Clear Lessons From Africa’s Travel Industry for a Post-Pandemic Era
Many innovations have been born from constraints. In the case of safari lodges in Africa, the remote settings and lack of infrastructure forces architects and teams to get creative. Here are examples from the bleeding edge of innovation in sustainability, along with some hints about what is to come in developed markets around the world. Extreme conditions often forge the early phases of innovation. In apparel, the stuff worn by people on ski mountain tops was often tested and put through the wringer six years before by U.S. Army Special Operations forces beta testing and pushing the envelope of what a specific material or a piece of equipment could do.
Austere and remote environments are another test. Before glamping was a thing, safari camps in remote areas of Africa figured out how to use canvas and lightweight setups that had minimal impact on the land and were inherently more sustainable and connected to the land.
And, under geographical constraint and limited resources, their next wave of experimentation and innovation might hold the keys to technology and innovation that will have widespread adoption later on. From constraints comes creativity, and some safari brands are demonstrating it in a few new areas. And, to be sure, the industry will see major step changes when it comes to new ideas as we emerge from the pandemic.
One example can be seen with lodge Cheetah Plains, a reserve in Sabi Sand, South Africa, has rolled out a fleet of completely electric Land Rovers. A few safari vets I spoke to said the electric difference over diesel trucks is noticeable, particularly when in the bush. Animals aren’t disrupted and guests can hear the guide as you’re driving and not scare off the game you’re there to see. These have limited availability at present but will be rolling out on a wider scale in Africa soon.
Xigera, a new property by Red Carnation opening later this year in Botswana will have 95 percent of its energy needs provided by a solar hybrid-power system that is powered by a 400kW Tesla plant using lithium iron batteries and Tesla inverters. According to the engineers of the property, “this will save the lodge an estimated 175,000 liters of diesel, and the environment 500 tons of carbon emissions each year.”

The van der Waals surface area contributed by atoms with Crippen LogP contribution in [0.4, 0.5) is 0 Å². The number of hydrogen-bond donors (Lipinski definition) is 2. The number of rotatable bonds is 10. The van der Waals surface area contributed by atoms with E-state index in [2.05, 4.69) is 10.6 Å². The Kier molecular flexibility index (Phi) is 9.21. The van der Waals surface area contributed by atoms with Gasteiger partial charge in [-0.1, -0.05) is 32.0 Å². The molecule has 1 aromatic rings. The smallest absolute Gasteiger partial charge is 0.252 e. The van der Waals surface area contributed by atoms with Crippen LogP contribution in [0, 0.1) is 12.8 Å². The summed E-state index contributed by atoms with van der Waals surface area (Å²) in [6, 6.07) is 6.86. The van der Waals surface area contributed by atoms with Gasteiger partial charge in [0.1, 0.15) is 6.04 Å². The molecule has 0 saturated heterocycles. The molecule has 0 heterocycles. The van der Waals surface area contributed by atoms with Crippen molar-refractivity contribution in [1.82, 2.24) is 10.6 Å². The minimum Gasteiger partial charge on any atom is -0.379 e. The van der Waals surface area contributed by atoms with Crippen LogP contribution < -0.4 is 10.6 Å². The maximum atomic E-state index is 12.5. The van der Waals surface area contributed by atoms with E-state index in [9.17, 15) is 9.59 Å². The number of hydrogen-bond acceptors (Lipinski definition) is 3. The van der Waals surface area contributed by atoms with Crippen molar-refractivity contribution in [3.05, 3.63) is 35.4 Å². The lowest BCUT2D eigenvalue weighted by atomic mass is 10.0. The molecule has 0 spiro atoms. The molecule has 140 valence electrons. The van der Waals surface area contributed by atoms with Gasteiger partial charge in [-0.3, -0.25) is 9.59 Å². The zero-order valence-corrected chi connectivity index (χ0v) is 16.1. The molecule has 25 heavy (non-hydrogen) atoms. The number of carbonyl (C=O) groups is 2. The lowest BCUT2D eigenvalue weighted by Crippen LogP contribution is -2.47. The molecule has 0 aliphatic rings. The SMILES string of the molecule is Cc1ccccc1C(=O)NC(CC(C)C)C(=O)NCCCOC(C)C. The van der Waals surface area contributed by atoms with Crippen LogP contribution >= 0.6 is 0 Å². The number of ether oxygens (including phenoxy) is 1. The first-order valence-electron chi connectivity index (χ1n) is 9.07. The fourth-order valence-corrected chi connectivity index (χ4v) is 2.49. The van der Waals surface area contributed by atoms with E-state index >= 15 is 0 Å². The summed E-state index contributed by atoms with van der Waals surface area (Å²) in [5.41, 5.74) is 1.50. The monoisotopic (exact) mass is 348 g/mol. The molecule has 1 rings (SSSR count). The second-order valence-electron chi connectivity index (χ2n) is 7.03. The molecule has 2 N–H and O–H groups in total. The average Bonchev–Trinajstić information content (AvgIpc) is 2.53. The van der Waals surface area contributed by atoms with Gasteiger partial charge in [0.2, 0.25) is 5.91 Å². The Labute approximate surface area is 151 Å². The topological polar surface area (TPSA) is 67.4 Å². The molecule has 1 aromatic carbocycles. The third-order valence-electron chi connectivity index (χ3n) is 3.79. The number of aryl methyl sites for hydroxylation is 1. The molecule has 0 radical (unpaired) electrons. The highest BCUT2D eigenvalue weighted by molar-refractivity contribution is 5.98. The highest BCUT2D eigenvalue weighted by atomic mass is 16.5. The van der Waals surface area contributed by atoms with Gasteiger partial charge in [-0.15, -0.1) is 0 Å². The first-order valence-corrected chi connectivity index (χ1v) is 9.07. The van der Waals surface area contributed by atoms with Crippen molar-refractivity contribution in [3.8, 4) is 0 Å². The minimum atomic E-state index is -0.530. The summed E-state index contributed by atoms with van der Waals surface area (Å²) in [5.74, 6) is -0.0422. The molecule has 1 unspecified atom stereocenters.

Hot water will be provided with thermodynamic geysers, using a minimal amount of energy, and tinted glass from a company called SolarView will be used for energy-efficient air conditioning. The property is also using an Earth Cycle composter for all organic waste, sending compost to local communities for their garden projects.
At Wilderness Safaris Bisate Lodge in Volcanoes National Park in Rwanda, the elimination of plastic in innovative ways is a priority: first, the table stakes: the lodge uses a water filtration system and does not serve any plastic bottled water to guests or staff, but more interestingly, no cling wrap or plastic bags are used in the kitchen, only environmentally-friendly bee wax wraps are used as a natural alternative to keep food fresh. The property also uses a rain water harvesting system, collected from the roofs in the staff village and stored for use by guests and employees.
In 2017, Singita Kruger National Park expanded the existing solar photovoltaic plant and employed improved battery technology (Tesla Powerpacks) to reduce its reliance on diesel-powered generators. Singita’s Sweni lodge, a winner of Skift’s Design awards for eco in 2019, relies on the same system, but also applied architecture solves to naturally cool the rooms, through tree shading and river breezes. As we reported in the awards, “the lodge is built with just one concrete slab and held up by poles, and could easily be removed to preserve the nature surrounding it.”